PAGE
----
Love Songs From The Abyss

Dread Motif

Independent release, 1997

http://myspace.com/dreadmotif1

REVIEW BY: Christopher Thelen

ORIGINALLY PUBLISHED: 09/18/1997

One of the most difficult things any new band has to do is try to set themselves apart from others in the same genre. Some are successful, others fail miserably. I have heard far too many demos in all my time reviewing music that fell way short of the mark.

The ones that truly intrigue me are those that refuse to allow themselves to be pigeonholed into any specific genre. Such is the case with the New Jersey-based band Dread Motif; their mini-album Love Songs From The Abyss does not neatly fit into any specific musical category. What is interesting is that this both helps and hurts them.

The four-piece band is led by vocalist David Emmets, whose accent (which I can't place) adds to the mystique of the band. Guitarist Pierre is more of a minimalistic player; he's not afraid to show off his chops, but he seems more interested in guitar for the band's sake. Bassist Ken Hudak occasionally pops his head through the mix; I would have preferred to hear him a little more. And while drummer Scott Vicari shows he is a capable player, I didn't think there was quite enough snap in the drums in the mix.my_heart_sings_the_harmony_web_ad_alt_250

This isn't meant as a criticism of the production job by the band; actually, the quality of this recording impressed me to no ends. But when you're raising the energy levels to new highs like on "Nothing Is Forever," that extra kick may be what separates the song from the others.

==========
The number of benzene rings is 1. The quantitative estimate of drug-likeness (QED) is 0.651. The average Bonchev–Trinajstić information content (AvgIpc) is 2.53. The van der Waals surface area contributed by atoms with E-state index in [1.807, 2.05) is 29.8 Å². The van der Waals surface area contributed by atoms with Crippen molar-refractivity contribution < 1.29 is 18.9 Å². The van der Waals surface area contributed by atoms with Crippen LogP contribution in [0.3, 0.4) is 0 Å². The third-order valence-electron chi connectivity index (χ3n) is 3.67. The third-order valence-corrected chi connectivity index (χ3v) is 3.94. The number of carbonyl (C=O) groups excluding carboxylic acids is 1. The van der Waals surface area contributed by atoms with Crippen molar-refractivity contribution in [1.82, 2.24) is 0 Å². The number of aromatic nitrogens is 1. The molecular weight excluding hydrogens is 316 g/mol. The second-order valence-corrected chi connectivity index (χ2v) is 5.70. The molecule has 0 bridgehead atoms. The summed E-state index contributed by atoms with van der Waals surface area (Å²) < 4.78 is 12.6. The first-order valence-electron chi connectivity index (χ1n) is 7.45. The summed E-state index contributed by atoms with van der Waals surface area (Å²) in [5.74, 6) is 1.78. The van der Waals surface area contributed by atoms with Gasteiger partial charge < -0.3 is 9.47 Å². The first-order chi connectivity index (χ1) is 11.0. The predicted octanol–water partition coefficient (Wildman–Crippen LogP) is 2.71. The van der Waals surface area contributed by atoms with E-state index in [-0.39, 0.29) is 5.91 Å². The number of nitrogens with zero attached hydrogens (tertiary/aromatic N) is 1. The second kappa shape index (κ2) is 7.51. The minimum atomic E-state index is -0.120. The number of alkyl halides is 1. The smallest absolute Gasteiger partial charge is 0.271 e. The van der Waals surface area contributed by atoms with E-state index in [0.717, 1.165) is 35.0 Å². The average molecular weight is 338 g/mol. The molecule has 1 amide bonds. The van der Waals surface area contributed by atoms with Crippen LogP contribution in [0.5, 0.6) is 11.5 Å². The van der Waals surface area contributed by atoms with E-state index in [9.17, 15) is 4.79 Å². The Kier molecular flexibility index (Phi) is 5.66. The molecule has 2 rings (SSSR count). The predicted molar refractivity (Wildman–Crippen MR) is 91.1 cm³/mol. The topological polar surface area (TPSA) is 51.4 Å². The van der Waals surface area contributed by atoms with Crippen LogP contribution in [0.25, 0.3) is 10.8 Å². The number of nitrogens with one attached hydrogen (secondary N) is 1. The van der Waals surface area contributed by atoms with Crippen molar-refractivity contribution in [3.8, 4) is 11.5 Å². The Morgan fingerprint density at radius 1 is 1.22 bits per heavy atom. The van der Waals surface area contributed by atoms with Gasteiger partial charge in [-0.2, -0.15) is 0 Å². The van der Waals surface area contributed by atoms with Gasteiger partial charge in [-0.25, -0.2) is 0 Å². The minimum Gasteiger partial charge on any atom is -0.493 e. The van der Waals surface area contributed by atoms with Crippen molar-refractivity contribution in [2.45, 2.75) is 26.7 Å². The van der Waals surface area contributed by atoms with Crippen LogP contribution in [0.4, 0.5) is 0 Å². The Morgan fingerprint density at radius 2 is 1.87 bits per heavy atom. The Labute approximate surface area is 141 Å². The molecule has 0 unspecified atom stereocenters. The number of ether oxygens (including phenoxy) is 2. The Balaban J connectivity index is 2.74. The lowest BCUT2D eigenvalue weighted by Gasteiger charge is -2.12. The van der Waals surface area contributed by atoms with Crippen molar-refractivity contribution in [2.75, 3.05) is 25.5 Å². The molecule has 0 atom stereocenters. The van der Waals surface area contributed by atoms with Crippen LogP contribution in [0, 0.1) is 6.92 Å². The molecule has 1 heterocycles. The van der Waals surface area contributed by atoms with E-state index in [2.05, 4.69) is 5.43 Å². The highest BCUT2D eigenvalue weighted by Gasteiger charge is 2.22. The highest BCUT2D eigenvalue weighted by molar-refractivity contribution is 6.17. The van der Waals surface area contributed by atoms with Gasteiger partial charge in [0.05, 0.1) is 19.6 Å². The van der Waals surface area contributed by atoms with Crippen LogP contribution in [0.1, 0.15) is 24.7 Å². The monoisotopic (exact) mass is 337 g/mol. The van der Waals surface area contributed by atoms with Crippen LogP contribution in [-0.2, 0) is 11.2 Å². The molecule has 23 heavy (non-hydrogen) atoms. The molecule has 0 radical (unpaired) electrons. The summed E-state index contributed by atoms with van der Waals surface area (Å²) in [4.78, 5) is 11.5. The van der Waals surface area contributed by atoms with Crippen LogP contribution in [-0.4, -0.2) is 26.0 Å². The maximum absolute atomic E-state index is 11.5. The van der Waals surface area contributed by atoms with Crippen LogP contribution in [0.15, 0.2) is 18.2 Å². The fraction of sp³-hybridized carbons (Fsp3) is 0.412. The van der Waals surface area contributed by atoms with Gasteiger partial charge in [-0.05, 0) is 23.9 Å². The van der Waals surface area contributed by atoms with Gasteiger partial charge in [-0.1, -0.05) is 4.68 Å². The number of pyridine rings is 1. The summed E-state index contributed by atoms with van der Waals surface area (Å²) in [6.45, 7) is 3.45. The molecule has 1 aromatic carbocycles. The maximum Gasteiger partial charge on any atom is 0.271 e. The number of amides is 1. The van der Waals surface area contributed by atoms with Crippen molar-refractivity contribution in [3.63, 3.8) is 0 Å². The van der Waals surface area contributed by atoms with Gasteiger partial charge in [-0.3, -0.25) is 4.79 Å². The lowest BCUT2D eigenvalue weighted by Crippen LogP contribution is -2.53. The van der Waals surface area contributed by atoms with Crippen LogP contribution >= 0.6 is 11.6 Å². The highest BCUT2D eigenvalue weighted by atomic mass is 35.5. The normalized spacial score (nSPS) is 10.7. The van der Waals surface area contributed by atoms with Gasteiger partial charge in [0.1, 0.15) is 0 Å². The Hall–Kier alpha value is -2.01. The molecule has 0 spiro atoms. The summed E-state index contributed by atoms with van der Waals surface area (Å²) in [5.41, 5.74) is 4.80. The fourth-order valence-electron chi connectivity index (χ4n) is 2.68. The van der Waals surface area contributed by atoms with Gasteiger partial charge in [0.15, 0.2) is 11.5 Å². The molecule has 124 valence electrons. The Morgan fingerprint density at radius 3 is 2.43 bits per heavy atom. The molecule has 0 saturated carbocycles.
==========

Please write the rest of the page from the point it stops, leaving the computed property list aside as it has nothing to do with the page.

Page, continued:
The album opens up strongly with "I Hate Her So Much," which I would have to call a fusion between hard rock and The Cure. In fact, much of the album could be classified like this, due to the pulsing beats throughout the five songs and the often downward-looking lyrics. While you can't help but reflect on a lyric like "I hate her so much / It makes me live", you also have to appreciate the fact that the band can be artsy without taking it over the top.

True, they come close on "She Draws Pictures Of The Devil In Me," but the strength of the track helps Dread Motif overcome this potential slip. And they briefly slip once on "Distortion Clouds My Mind" when describing the regrets of not performing, aaah, a "human function" in space. However, the songwriting and performance helps Dread Motif rise from these brief gaffes.

There are two weaknesses I can find with Love Songs From The Abyss. First, like many demos I receive, it's far too short. When I am getting to know a band, I would prefer to have as many tracks available to base a judgment on as if I were listening to an established act. And while I appreciate the fact that bands like Dread Motif are starting out and money may be tight, it would be nice to be able to pronounce judgment based on more than five songs.

Second, more often than not, it's very hard to follow a true rhythm track on the disc. There's no question that these indiviiduals are talented musicians, but I do admit to liking a rhythm track that I can hear as well as tap my foot to. Vicari needs to explore his hi-hat cymbals a little more often, and Hudak needs to be brought out in the mix a little more. This point, however, is just a personal preference.

Love Songs From The Abyss is a short listen - at just over 16 minutes, you'll just have gotten settled in your comfy chair by the time it ends. However, Emmets and crew successfully carve out their own niche and genre in such a short time. It makes me look forward to hearing what these guys can do on a full-length disc.

The band may not neatly fit into any radio station format, but they don't seem to mind. Maybe for that reason, we all could be a little better off.

Rating: B

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© 1997 Christopher Thelen and The Daily Vault. All rights reserved. Review or any portion may not be reproduced without written permission. Cover art is the intellectual property of Independent release, and is used for informational purposes only.